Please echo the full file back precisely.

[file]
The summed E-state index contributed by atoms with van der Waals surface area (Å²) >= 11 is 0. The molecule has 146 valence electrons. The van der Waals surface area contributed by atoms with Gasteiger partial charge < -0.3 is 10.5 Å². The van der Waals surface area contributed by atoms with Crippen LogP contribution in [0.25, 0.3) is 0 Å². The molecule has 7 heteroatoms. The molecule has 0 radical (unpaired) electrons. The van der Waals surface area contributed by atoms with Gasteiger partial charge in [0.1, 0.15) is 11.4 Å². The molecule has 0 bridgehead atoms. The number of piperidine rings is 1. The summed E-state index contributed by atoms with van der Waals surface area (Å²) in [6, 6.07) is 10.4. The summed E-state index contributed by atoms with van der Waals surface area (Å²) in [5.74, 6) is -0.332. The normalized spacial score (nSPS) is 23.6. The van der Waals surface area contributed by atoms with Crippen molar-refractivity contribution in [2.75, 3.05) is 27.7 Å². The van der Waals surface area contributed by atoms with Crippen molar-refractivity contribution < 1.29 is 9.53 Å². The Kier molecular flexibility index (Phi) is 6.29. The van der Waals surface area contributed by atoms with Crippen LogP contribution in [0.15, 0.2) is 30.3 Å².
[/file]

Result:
The summed E-state index contributed by atoms with van der Waals surface area (Å²) >= 11 is 0. The molecule has 146 valence electrons. The van der Waals surface area contributed by atoms with Gasteiger partial charge < -0.3 is 10.5 Å². The van der Waals surface area contributed by atoms with Crippen LogP contribution in [0.25, 0.3) is 0 Å². The molecule has 7 heteroatoms. The molecule has 0 radical (unpaired) electrons. The van der Waals surface area contributed by atoms with Gasteiger partial charge in [0.1, 0.15) is 11.4 Å². The molecule has 0 bridgehead atoms. The number of piperidine rings is 1. The summed E-state index contributed by atoms with van der Waals surface area (Å²) in [6, 6.07) is 10.4. The summed E-state index contributed by atoms with van der Waals surface area (Å²) in [5.74, 6) is -0.332. The normalized spacial score (nSPS) is 23.6. The van der Waals surface area contributed by atoms with Crippen molar-refractivity contribution in [2.75, 3.05) is 27.7 Å². The van der Waals surface area contributed by atoms with Crippen molar-refractivity contribution < 1.29 is 9.53 Å². The Kier molecular flexibility index (Phi) is 6.29. The van der Waals surface area contributed by atoms with Crippen LogP contribution in [0.15, 0.2) is 30.3 Å².